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Home for the Holidays? Be Sure to Check Your Employer’s Leave Policy

‘Tis the season for holidays and, presumably, some time off with family and friends. Before finalizing any plans for an extended break, however, you might want to check the schedule at work. While spending days like Christmas and New Year’s opening gifts or lazing out to a string of bowl games seems like a no-brainer, for most workers in Georgia and Tennessee, there’s no law that says your employer can’t make you work those days.

For some jobs, like emergency services, restaurants, and retail, the notion that some people are stuck working on holidays seems pretty obvious. Less obvious to many people, though, is that neither Georgia nor Tennessee prohibits private employers—as opposed to state or municipal agencies—from requiring workers to come in on statutory holidays.

That means if the accounting firm or metal shop you work for decides December 25 should be business as usual, you’re expected to show up unless you’ve otherwise requested and been granted the time off. And there aren’t any guaranteed perks for being stuck at work while everyone else you know is home. If your employer is offering something like time and half for coming in on a holiday, that’s solely at its discretion. The only guaranteed extra pay is whatever you’d already be eligible for if the holiday sent you into overtime.

While it may not sound like it’s in the holiday spirit to deny employees a break, most private employers will find some way to keep their workers happy. After all, a business that treats its employees terribly is probably going to end up with terrible employees. As a practical matter, this means almost any business that doesn’t need to be open on major holidays will do its best to shut down for the day or operate with a skeleton crew. Those who are stuck working on holidays are often given some kind of financial benefit, sometimes leading to employers getting many more volunteers for holiday shifts than they actually need.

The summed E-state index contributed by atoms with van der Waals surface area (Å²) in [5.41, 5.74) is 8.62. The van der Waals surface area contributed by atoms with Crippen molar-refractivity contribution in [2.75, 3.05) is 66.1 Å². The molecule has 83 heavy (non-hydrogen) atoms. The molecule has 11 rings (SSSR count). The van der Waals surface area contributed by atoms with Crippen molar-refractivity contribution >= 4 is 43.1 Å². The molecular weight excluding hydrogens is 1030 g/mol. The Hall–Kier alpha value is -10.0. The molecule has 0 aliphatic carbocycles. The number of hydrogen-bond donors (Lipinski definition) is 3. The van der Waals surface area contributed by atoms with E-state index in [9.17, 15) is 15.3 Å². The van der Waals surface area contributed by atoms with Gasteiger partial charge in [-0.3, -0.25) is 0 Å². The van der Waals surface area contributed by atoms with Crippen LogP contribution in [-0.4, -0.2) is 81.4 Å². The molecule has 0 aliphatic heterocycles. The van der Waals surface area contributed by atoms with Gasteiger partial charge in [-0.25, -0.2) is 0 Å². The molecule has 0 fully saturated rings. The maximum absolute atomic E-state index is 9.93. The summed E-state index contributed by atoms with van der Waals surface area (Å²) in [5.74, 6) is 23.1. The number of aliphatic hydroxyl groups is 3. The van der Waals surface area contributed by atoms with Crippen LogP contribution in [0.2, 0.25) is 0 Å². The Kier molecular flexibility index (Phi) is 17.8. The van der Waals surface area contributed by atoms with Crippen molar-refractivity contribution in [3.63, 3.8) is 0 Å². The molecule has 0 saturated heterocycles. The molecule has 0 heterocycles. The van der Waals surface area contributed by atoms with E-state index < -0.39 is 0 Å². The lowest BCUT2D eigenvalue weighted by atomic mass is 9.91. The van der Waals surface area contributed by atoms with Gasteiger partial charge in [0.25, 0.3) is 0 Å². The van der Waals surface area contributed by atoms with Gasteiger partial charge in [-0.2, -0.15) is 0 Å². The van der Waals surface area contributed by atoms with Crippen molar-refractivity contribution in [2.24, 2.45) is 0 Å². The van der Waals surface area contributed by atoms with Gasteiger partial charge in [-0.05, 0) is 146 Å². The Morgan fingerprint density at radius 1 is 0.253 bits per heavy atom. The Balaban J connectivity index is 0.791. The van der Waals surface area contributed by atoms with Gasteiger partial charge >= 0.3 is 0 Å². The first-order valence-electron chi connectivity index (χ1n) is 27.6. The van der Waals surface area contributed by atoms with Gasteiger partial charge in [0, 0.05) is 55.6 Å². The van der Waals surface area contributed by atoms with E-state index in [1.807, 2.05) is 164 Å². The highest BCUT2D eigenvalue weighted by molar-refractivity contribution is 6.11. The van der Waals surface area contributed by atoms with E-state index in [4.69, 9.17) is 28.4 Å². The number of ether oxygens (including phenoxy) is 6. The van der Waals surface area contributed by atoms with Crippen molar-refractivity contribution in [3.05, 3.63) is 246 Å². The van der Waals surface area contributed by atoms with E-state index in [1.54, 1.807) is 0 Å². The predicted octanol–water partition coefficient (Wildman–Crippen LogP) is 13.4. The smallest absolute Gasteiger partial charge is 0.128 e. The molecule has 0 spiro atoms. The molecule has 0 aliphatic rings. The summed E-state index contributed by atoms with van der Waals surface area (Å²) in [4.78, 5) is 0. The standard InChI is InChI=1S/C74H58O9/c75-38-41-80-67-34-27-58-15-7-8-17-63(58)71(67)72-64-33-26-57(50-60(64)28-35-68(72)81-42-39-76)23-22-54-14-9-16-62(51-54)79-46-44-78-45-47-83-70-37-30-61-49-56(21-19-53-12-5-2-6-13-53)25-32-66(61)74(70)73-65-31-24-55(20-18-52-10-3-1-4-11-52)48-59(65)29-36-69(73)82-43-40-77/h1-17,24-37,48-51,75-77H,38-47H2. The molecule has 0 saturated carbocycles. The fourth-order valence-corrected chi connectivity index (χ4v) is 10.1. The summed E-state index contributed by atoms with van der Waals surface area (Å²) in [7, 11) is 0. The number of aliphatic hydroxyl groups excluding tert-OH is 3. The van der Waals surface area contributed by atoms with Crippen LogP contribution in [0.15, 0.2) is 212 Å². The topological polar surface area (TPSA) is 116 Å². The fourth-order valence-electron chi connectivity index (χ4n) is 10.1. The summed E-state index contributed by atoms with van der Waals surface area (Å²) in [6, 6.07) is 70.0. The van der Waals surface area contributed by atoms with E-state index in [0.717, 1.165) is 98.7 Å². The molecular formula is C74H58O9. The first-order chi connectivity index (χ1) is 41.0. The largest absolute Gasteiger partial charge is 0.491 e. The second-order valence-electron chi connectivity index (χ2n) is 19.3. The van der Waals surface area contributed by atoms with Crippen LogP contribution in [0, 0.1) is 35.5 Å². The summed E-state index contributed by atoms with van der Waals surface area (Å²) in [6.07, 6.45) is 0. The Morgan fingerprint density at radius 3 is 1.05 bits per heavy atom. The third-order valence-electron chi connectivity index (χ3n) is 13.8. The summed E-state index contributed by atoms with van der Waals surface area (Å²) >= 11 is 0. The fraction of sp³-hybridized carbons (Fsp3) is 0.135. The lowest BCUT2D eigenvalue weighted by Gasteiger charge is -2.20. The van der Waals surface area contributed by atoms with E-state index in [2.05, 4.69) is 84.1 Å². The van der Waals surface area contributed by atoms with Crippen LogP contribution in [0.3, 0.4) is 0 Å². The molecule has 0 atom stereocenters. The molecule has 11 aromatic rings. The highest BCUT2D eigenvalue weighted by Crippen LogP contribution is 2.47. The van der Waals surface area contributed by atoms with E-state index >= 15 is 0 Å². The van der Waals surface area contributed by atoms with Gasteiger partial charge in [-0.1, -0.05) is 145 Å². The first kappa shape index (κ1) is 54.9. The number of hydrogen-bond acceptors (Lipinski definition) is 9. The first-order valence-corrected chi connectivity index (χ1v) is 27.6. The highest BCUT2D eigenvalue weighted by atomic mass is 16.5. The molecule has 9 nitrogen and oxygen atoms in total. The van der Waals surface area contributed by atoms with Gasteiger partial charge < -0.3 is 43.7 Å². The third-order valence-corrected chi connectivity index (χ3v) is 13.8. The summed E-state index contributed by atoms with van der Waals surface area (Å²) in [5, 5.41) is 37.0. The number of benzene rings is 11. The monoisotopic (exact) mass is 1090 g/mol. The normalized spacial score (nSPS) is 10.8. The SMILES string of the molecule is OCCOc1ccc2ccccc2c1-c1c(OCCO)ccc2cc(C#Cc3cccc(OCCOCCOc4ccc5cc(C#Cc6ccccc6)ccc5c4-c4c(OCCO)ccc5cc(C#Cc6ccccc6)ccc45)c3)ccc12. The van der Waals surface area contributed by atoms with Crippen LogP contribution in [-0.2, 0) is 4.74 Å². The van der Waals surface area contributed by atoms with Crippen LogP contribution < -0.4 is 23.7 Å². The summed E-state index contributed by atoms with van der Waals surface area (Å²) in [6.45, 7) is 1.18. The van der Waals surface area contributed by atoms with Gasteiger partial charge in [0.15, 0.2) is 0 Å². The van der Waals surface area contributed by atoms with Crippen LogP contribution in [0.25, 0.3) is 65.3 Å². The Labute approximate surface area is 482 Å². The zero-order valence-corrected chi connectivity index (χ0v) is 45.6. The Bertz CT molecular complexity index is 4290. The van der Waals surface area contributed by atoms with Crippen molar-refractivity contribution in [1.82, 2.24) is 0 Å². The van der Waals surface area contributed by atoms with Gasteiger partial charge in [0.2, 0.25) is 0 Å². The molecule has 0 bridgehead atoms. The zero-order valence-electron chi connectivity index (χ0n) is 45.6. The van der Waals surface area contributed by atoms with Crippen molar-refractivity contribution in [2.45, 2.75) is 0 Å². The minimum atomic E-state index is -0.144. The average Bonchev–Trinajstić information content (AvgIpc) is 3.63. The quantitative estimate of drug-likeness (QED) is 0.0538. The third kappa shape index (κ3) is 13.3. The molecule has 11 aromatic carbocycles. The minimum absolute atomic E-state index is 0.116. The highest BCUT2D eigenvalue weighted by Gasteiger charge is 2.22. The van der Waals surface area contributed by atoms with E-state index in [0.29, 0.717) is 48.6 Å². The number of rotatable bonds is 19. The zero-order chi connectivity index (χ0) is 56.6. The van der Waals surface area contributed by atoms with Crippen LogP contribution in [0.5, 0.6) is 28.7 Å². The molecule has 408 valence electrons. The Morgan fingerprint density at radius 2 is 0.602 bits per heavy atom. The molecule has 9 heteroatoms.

Whatever a company’s stated holiday policy, the law does require adherence to it or the terms of specific employment contracts. In other words, a business can’t state in its handbook that employees working on statutory holidays will get time and a half, and then turn around and tell a holiday crew that they’re getting their standard pay rate. Whatever the workers are promised is what they get. This is similar to the laws in both Georgia and Tennessee that also require employers to honor the vacation and sick leave stated in their policies or employment contracts, although, like holiday leave and pay, vacation time and sick leave (paid or unpaid) are not mandated for private employers.

Since we’re on the subject, let’s contrast the time off that isn’t mandated with the time that is. Georgia and Tennessee both require employers to provide time off for voting if a worker’s shift would not otherwise allow him or her to get to the polls. And while hardly a substitute for a holiday break, employers must give employees time off for jury duty, with Tennessee even requiring businesses of a certain size to continue paying their regular employees who are serving on juries. While there’s no similar law in Georgia, most counties encourage the practice, and the majority of employers comply.

As discouraging as it may be to hear that your best chance at a mandated break from work comes at the cost of jury duty, the fact remains that most employers recognize around seven holidays, at least. Whether that means it’s a paid break, some bonus pay, or just a day off, it’s much more the exception than the norm for any business to expect employees to be there 52 weeks a year without any extra rest.

That said, if everything were perfect, lawyers would be on permanent holiday. Whether you’re a worker who believes your employer is violating its stated holiday leave or a business that needs help crafting those sorts of policies, Mays & Kerr is here to help. With offices in Atlanta and Nashville, our attorneys represent both plaintiffs and defendants in employment matters, including employment discrimination, wage and hour, FMLA, and more. We offer a client-centered philosophy and strive to accomplish our clients’ goals as if they are our own.  If you live in Georgia or Tennessee and need an experienced employment law attorney, contact us today at 1-877-986-5529.

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